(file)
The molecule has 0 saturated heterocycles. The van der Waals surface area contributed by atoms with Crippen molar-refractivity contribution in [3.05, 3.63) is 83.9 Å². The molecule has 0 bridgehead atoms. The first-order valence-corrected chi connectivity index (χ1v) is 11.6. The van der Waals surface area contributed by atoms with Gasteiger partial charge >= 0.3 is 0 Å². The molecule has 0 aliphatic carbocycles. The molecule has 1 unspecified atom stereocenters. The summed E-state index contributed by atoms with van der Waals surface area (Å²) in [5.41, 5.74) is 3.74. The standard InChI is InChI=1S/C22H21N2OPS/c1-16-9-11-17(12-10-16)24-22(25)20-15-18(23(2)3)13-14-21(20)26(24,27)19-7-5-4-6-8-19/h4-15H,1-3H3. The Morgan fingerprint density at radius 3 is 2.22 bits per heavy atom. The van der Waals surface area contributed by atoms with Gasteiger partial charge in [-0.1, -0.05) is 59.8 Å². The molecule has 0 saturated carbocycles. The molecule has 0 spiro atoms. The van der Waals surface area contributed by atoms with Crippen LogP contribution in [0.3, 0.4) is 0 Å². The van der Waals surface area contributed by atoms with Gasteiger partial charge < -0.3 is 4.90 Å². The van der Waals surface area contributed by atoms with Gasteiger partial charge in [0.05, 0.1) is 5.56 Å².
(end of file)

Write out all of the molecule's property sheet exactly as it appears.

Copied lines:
The molecule has 0 saturated heterocycles. The van der Waals surface area contributed by atoms with Crippen molar-refractivity contribution in [3.05, 3.63) is 83.9 Å². The molecule has 0 bridgehead atoms. The first-order valence-corrected chi connectivity index (χ1v) is 11.6. The van der Waals surface area contributed by atoms with Gasteiger partial charge >= 0.3 is 0 Å². The molecule has 0 aliphatic carbocycles. The molecule has 1 unspecified atom stereocenters. The summed E-state index contributed by atoms with van der Waals surface area (Å²) in [5.41, 5.74) is 3.74. The standard InChI is InChI=1S/C22H21N2OPS/c1-16-9-11-17(12-10-16)24-22(25)20-15-18(23(2)3)13-14-21(20)26(24,27)19-7-5-4-6-8-19/h4-15H,1-3H3. The Morgan fingerprint density at radius 3 is 2.22 bits per heavy atom. The van der Waals surface area contributed by atoms with Gasteiger partial charge in [-0.1, -0.05) is 59.8 Å². The molecule has 0 saturated carbocycles. The molecule has 0 spiro atoms. The van der Waals surface area contributed by atoms with Crippen LogP contribution in [0.3, 0.4) is 0 Å². The van der Waals surface area contributed by atoms with Gasteiger partial charge < -0.3 is 4.90 Å². The van der Waals surface area contributed by atoms with Gasteiger partial charge in [0.05, 0.1) is 5.56 Å².